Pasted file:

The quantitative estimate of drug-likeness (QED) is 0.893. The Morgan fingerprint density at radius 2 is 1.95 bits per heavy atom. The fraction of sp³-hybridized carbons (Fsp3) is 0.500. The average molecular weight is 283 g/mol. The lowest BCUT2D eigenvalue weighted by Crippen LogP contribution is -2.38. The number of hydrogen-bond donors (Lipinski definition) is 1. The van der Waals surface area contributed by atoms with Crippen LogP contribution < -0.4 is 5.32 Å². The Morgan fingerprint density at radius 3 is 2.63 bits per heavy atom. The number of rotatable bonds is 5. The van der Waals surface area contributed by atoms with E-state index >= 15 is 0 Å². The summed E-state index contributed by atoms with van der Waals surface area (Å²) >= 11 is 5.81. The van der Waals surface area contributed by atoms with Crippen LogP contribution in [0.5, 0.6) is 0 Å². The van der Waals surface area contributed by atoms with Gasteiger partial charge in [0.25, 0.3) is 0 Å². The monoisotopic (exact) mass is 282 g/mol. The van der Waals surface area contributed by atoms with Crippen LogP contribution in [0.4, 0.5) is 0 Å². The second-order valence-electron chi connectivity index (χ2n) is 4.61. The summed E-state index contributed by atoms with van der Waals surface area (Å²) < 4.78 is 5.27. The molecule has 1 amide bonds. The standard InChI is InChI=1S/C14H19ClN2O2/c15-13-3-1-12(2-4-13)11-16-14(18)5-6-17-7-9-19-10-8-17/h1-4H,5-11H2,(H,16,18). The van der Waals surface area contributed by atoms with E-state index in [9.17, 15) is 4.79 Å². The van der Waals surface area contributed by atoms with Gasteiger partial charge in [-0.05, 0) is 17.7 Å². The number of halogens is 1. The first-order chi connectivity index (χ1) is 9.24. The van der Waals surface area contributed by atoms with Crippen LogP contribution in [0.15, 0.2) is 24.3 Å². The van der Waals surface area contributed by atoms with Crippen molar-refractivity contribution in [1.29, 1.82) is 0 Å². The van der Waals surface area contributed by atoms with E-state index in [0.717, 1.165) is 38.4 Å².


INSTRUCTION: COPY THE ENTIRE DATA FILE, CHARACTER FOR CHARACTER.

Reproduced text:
The quantitative estimate of drug-likeness (QED) is 0.893. The Morgan fingerprint density at radius 2 is 1.95 bits per heavy atom. The fraction of sp³-hybridized carbons (Fsp3) is 0.500. The average molecular weight is 283 g/mol. The lowest BCUT2D eigenvalue weighted by Crippen LogP contribution is -2.38. The number of hydrogen-bond donors (Lipinski definition) is 1. The van der Waals surface area contributed by atoms with Crippen LogP contribution < -0.4 is 5.32 Å². The Morgan fingerprint density at radius 3 is 2.63 bits per heavy atom. The number of rotatable bonds is 5. The van der Waals surface area contributed by atoms with E-state index >= 15 is 0 Å². The summed E-state index contributed by atoms with van der Waals surface area (Å²) >= 11 is 5.81. The van der Waals surface area contributed by atoms with Crippen LogP contribution in [0.5, 0.6) is 0 Å². The van der Waals surface area contributed by atoms with Gasteiger partial charge in [0.25, 0.3) is 0 Å². The monoisotopic (exact) mass is 282 g/mol. The van der Waals surface area contributed by atoms with Crippen LogP contribution in [0.4, 0.5) is 0 Å². The second-order valence-electron chi connectivity index (χ2n) is 4.61. The summed E-state index contributed by atoms with van der Waals surface area (Å²) < 4.78 is 5.27. The molecule has 1 amide bonds. The standard InChI is InChI=1S/C14H19ClN2O2/c15-13-3-1-12(2-4-13)11-16-14(18)5-6-17-7-9-19-10-8-17/h1-4H,5-11H2,(H,16,18). The van der Waals surface area contributed by atoms with E-state index in [9.17, 15) is 4.79 Å². The van der Waals surface area contributed by atoms with Gasteiger partial charge in [-0.05, 0) is 17.7 Å². The number of halogens is 1. The first-order chi connectivity index (χ1) is 9.24. The van der Waals surface area contributed by atoms with Crippen LogP contribution in [0.15, 0.2) is 24.3 Å². The van der Waals surface area contributed by atoms with Crippen molar-refractivity contribution in [1.29, 1.82) is 0 Å². The van der Waals surface area contributed by atoms with E-state index in [0.717, 1.165) is 38.4 Å².